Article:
# ASO: Integral Transforms (2016-2017)

## Primary tabs

2016-2017
Lecturer(s):
Dr Richard Earl
General Prerequisites:

This course is a prerequisite for Differential Equations 2.

Course Term:
Hilary
Course Lecture Information:

8 lectures

Course Overview:

The Laplace and Fourier Transforms aim to take a differential equation in a function $f$ and turn it into an algebraic equation involving its transform $\bar{f}$ or $\hat{f}$. Such an equation can then be solved by algebraic manipulation, and the original solution determined by recognizing its transform or applying various inversion methods.

The Dirac $\delta$-function, which is handled particularly well by transforms, is a means of rigorously dealing with ideas such as instantaneous impulse and point masses, which cannot be properly modelled using functions in the normal sense of the word. $\delta$ is an example of a distribution or generalized function and the course provides something of an introduction to these generalized functions and their calculus.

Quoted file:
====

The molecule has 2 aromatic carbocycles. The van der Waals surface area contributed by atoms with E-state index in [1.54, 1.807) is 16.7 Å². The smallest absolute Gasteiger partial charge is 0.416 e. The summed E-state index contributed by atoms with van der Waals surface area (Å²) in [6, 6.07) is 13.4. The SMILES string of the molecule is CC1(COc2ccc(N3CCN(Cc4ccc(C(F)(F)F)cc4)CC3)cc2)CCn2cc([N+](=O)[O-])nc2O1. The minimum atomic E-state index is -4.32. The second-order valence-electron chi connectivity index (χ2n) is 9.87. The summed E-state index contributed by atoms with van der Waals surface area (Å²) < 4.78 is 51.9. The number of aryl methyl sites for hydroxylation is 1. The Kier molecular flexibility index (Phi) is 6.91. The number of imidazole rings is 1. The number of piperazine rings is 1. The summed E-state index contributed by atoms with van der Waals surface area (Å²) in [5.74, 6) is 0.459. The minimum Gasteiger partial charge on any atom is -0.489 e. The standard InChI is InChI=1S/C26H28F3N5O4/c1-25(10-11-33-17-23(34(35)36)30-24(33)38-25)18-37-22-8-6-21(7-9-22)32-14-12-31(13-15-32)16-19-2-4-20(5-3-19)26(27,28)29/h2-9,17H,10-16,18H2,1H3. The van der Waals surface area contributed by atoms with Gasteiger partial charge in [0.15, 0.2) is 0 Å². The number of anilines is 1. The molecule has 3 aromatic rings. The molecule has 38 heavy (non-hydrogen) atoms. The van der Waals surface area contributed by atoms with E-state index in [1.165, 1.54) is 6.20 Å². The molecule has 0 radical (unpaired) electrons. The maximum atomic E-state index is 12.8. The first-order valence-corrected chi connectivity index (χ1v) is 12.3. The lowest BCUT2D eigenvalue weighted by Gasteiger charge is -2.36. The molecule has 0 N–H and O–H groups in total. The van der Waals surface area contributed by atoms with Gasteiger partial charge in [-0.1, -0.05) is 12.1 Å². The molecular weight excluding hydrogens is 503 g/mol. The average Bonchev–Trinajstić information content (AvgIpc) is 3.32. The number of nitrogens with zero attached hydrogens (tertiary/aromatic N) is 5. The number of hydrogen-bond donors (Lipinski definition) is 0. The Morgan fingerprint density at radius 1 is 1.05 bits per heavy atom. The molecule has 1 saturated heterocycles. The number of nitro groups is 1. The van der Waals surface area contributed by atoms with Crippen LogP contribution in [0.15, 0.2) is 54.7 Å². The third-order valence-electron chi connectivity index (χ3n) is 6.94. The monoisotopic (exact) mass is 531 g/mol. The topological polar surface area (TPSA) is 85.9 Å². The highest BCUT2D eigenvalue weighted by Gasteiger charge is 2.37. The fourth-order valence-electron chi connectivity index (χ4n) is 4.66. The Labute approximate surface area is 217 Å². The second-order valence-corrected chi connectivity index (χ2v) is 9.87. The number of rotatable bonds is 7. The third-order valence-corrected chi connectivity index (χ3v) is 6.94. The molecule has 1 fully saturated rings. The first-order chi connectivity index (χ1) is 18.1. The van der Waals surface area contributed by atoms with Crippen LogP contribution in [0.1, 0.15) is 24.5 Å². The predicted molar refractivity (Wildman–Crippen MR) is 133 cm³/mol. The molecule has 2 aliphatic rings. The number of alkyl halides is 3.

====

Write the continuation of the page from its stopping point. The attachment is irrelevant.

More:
Learning Outcomes:

Students will gain a range of techniques employing the Laplace and Fourier Transforms in the solution of ordinary and partial differential equations. They will also have an appreciation of generalized functions, their calculus and applications.

Course Synopsis:

Motivation for a "function'' with the properties the Dirac $\delta$-function. Test functions. Continuous functions are determined by $\phi \rightarrow \int f \phi$. Distributions and $\delta$ as a distribution. Differentiating distributions. (3 lectures)

Theory of Fourier and Laplace transforms, inversion, convolution. Inversion of some standard Fourier and Laplace transforms via contour integration.

Use of Fourier and Laplace transforms in solving ordinary differential equations, with some examples including $\delta$.

Use of Fourier and Laplace transforms in solving partial differential equations; in particular, use of Fourier transform in solving Laplace's equation and the Heat equation. (5 lectures)